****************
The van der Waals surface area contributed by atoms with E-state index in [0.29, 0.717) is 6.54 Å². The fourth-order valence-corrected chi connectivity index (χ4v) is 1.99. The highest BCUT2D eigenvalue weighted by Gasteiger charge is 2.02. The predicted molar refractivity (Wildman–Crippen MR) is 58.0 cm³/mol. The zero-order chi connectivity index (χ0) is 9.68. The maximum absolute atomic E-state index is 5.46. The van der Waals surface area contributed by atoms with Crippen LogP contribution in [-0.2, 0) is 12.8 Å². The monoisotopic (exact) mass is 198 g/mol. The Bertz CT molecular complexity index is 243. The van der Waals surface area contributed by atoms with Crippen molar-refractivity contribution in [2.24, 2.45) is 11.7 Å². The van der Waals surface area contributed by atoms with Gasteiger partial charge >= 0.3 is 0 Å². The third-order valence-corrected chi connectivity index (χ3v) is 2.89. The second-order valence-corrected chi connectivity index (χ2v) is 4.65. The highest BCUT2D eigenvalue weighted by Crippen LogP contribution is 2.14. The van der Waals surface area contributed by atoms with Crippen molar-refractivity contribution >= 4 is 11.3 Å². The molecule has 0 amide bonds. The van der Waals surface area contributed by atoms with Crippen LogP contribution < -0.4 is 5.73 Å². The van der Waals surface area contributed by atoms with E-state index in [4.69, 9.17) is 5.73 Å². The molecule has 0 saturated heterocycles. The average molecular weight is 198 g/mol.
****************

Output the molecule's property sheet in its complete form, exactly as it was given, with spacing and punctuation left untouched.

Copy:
The van der Waals surface area contributed by atoms with E-state index in [0.29, 0.717) is 6.54 Å². The fourth-order valence-corrected chi connectivity index (χ4v) is 1.99. The highest BCUT2D eigenvalue weighted by Gasteiger charge is 2.02. The predicted molar refractivity (Wildman–Crippen MR) is 58.0 cm³/mol. The zero-order chi connectivity index (χ0) is 9.68. The maximum absolute atomic E-state index is 5.46. The van der Waals surface area contributed by atoms with Crippen LogP contribution in [-0.2, 0) is 12.8 Å². The monoisotopic (exact) mass is 198 g/mol. The Bertz CT molecular complexity index is 243. The van der Waals surface area contributed by atoms with Crippen molar-refractivity contribution in [2.24, 2.45) is 11.7 Å². The van der Waals surface area contributed by atoms with Gasteiger partial charge >= 0.3 is 0 Å². The third-order valence-corrected chi connectivity index (χ3v) is 2.89. The second-order valence-corrected chi connectivity index (χ2v) is 4.65. The highest BCUT2D eigenvalue weighted by Crippen LogP contribution is 2.14. The van der Waals surface area contributed by atoms with Crippen molar-refractivity contribution >= 4 is 11.3 Å². The molecule has 0 amide bonds. The van der Waals surface area contributed by atoms with Crippen LogP contribution < -0.4 is 5.73 Å². The van der Waals surface area contributed by atoms with E-state index in [4.69, 9.17) is 5.73 Å². The molecule has 0 saturated heterocycles. The average molecular weight is 198 g/mol.